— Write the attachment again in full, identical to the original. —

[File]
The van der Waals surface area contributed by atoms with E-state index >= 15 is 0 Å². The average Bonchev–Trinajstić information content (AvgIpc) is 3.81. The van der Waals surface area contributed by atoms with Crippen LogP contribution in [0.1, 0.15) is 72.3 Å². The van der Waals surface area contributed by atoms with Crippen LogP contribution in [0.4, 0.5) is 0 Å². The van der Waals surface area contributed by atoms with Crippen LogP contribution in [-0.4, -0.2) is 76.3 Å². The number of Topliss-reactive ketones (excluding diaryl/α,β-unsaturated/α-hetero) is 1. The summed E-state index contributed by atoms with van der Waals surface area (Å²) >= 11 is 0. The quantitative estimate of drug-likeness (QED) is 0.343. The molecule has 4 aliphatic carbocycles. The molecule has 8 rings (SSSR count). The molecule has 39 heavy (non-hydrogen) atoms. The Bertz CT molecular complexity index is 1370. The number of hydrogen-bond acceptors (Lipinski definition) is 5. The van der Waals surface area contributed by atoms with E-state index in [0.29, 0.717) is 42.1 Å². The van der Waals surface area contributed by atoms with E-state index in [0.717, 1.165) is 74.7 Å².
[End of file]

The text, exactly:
The van der Waals surface area contributed by atoms with E-state index >= 15 is 0 Å². The average Bonchev–Trinajstić information content (AvgIpc) is 3.81. The van der Waals surface area contributed by atoms with Crippen LogP contribution in [0.1, 0.15) is 72.3 Å². The van der Waals surface area contributed by atoms with Crippen LogP contribution in [0.4, 0.5) is 0 Å². The van der Waals surface area contributed by atoms with Crippen LogP contribution in [-0.4, -0.2) is 76.3 Å². The number of Topliss-reactive ketones (excluding diaryl/α,β-unsaturated/α-hetero) is 1. The summed E-state index contributed by atoms with van der Waals surface area (Å²) >= 11 is 0. The quantitative estimate of drug-likeness (QED) is 0.343. The molecule has 4 aliphatic carbocycles. The molecule has 8 rings (SSSR count). The molecule has 39 heavy (non-hydrogen) atoms. The Bertz CT molecular complexity index is 1370. The number of hydrogen-bond acceptors (Lipinski definition) is 5. The van der Waals surface area contributed by atoms with E-state index in [0.29, 0.717) is 42.1 Å². The van der Waals surface area contributed by atoms with E-state index in [0.717, 1.165) is 74.7 Å².